Left: Handwritten, drawn and illuminated leaf from a 14th Century French Book of Hours (Lewis E M 4:9) in Latin written in Gothic bookhand (License: CCO)
Right: Book cover of The 4-Hour Work Week from Amazon
My rating: 4 of 5 stars
This series of 12 audio lectures is an excellent little overview of Augustine, his life, times, and philosophy. Most of the series focuses on his writings and philosophy as well as their evolution over time, often with discussion of the historical context in which they were created as well as some useful comparing/contrasting to extant philosophies of the day (and particularly Platonism.)
Early in the series there were some interesting and important re-definitions of some contemporary words. Cary pushes them back to an earlier time with slightly different meanings compared to their modern ones which certainly helps to frame the overarching philosophy presented. Without a close study of this vocabulary, many modern readers will become lost or certainly misdirected when reading modern translations. As examples, words like perverse, righteousness, and justice (or more specifically their Latin counterparts) have subtly different meanings in the late Roman empire than they do today, even in modern day religious settings.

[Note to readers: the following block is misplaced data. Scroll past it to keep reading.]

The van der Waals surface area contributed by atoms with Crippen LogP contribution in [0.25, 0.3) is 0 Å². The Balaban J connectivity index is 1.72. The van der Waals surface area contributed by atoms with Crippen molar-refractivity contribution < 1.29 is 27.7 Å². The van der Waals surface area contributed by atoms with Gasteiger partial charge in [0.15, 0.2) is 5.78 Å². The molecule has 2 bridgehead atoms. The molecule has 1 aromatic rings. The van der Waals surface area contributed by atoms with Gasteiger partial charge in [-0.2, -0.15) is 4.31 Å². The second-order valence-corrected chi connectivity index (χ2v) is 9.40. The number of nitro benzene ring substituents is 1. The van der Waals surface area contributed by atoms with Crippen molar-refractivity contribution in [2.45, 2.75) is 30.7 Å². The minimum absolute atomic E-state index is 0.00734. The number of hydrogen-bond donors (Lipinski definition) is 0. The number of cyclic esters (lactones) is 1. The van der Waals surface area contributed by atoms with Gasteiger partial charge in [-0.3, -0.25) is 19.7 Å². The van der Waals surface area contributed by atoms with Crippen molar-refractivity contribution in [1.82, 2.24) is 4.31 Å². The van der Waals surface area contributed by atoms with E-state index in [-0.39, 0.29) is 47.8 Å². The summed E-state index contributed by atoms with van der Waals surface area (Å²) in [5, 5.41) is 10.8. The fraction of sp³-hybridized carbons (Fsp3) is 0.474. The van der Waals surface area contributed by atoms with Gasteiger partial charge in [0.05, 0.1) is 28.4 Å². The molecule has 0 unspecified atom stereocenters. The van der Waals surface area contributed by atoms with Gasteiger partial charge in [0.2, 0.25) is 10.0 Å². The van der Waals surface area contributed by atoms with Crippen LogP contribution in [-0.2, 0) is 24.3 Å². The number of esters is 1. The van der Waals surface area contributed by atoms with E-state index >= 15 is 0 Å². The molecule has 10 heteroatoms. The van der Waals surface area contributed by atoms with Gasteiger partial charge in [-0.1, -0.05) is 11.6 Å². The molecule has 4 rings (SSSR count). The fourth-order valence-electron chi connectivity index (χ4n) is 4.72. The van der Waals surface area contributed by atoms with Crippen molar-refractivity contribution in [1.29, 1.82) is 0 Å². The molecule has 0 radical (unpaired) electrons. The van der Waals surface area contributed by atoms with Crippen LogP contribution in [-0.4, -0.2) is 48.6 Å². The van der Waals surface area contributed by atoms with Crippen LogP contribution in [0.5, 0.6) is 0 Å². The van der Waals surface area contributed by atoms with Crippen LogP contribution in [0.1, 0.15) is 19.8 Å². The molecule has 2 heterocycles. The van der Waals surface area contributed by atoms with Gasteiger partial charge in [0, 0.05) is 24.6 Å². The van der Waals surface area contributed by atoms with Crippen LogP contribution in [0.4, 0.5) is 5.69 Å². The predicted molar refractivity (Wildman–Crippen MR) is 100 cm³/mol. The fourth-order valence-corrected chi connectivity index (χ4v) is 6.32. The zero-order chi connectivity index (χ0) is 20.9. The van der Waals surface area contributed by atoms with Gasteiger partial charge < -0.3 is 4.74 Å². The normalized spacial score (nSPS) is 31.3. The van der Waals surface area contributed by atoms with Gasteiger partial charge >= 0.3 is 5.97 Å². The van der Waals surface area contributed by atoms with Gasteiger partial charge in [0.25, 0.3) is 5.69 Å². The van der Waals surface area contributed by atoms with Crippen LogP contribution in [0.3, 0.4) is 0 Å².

My favorite part, however, has to have been the examples discussing mathematics as an extended metaphor for God and divinity to help to clarify some of Augustine’s thought. These were not only very useful, but very entertaining to me.
As an aside for those interested in mnemotechnic tradition, I’ll also mention that I’ve (re)discovered (see the reference to the Tell paper below) an excellent reference to the modern day “memory palace” (referenced most recently in the book Moonwalking with Einstein: The Art and Science of Remembering Everything) squirreled away in Book X of Confessions where Augustine discusses memory as:
Those interested in memes and the history of “memoria ex locis” (of which I don’t even find a reference explicitly written in the original Rhetorica ad Herrenium) would appreciate an additional reference I subsequently found in the opening (and somewhat poetic) paragraph of a paper written by David Tell on JSTOR. The earliest specific reference to a “memory palace” I’m aware of is Matteo Ricci’s in the 16th century, but certainly other references to the construct may have come earlier. Given that Ricci was a Jesuit priest, it’s nearly certain that he would have been familiar with Augustine’s writings at the time, and it’s possible that his modification of Augustine’s mention brought the concept into its current use. Many will know memory as one of the major underpinnings of rhetoric (of which Augustine was a diligent student) as part of the original trivium.
Some may shy away from Augustine because of the religious overtones which go along with his work, but though there were occasional “preachy sounding” sections in the material, they were present only to clarify the philosophy.
I’d certainly recommend this series of lectures to anyone not closely familiar with Augustine’s work as it has had a profound and continuing affect on Western philosophy, thought, and politics.